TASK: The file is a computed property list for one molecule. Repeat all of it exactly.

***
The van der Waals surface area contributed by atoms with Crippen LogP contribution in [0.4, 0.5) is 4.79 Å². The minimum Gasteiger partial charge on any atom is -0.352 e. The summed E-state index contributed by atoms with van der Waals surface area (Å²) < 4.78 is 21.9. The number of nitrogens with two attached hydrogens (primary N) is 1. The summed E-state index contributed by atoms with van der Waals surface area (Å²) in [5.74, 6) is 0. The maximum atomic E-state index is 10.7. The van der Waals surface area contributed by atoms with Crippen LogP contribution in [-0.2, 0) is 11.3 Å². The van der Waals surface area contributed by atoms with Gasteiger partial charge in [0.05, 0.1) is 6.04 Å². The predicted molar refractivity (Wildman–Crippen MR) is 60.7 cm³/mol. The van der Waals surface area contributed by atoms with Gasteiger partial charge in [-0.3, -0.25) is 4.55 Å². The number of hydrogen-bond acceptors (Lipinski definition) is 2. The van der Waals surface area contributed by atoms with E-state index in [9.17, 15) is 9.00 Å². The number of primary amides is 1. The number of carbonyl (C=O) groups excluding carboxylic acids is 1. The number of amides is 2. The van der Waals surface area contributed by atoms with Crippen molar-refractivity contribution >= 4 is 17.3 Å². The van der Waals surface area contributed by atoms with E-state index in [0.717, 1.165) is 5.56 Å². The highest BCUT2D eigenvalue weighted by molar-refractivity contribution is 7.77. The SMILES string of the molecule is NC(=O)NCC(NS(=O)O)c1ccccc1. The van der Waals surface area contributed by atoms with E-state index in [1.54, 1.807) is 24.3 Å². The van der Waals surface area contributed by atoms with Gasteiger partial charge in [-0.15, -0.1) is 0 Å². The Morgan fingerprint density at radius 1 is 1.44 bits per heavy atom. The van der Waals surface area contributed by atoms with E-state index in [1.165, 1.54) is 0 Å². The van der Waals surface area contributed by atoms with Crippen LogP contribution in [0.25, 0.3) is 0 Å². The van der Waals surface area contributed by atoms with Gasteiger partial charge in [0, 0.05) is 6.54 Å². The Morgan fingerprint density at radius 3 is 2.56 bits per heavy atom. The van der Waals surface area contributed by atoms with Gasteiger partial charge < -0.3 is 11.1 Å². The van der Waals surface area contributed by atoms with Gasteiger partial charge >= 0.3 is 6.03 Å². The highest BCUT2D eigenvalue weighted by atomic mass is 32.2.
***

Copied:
The van der Waals surface area contributed by atoms with Crippen LogP contribution in [0.4, 0.5) is 4.79 Å². The minimum Gasteiger partial charge on any atom is -0.352 e. The summed E-state index contributed by atoms with van der Waals surface area (Å²) < 4.78 is 21.9. The number of nitrogens with two attached hydrogens (primary N) is 1. The summed E-state index contributed by atoms with van der Waals surface area (Å²) in [5.74, 6) is 0. The maximum atomic E-state index is 10.7. The van der Waals surface area contributed by atoms with Crippen LogP contribution in [-0.2, 0) is 11.3 Å². The van der Waals surface area contributed by atoms with Gasteiger partial charge in [0.05, 0.1) is 6.04 Å². The predicted molar refractivity (Wildman–Crippen MR) is 60.7 cm³/mol. The van der Waals surface area contributed by atoms with Gasteiger partial charge in [-0.3, -0.25) is 4.55 Å². The number of hydrogen-bond acceptors (Lipinski definition) is 2. The van der Waals surface area contributed by atoms with E-state index in [9.17, 15) is 9.00 Å². The number of primary amides is 1. The number of carbonyl (C=O) groups excluding carboxylic acids is 1. The number of amides is 2. The van der Waals surface area contributed by atoms with Crippen molar-refractivity contribution >= 4 is 17.3 Å². The van der Waals surface area contributed by atoms with E-state index in [0.717, 1.165) is 5.56 Å². The highest BCUT2D eigenvalue weighted by molar-refractivity contribution is 7.77. The SMILES string of the molecule is NC(=O)NCC(NS(=O)O)c1ccccc1. The van der Waals surface area contributed by atoms with E-state index in [1.54, 1.807) is 24.3 Å². The van der Waals surface area contributed by atoms with Gasteiger partial charge in [-0.15, -0.1) is 0 Å². The Morgan fingerprint density at radius 1 is 1.44 bits per heavy atom. The van der Waals surface area contributed by atoms with E-state index in [1.165, 1.54) is 0 Å². The van der Waals surface area contributed by atoms with Crippen LogP contribution in [0.25, 0.3) is 0 Å². The van der Waals surface area contributed by atoms with Gasteiger partial charge in [0, 0.05) is 6.54 Å². The Morgan fingerprint density at radius 3 is 2.56 bits per heavy atom. The van der Waals surface area contributed by atoms with Gasteiger partial charge < -0.3 is 11.1 Å². The van der Waals surface area contributed by atoms with Gasteiger partial charge >= 0.3 is 6.03 Å². The highest BCUT2D eigenvalue weighted by atomic mass is 32.2.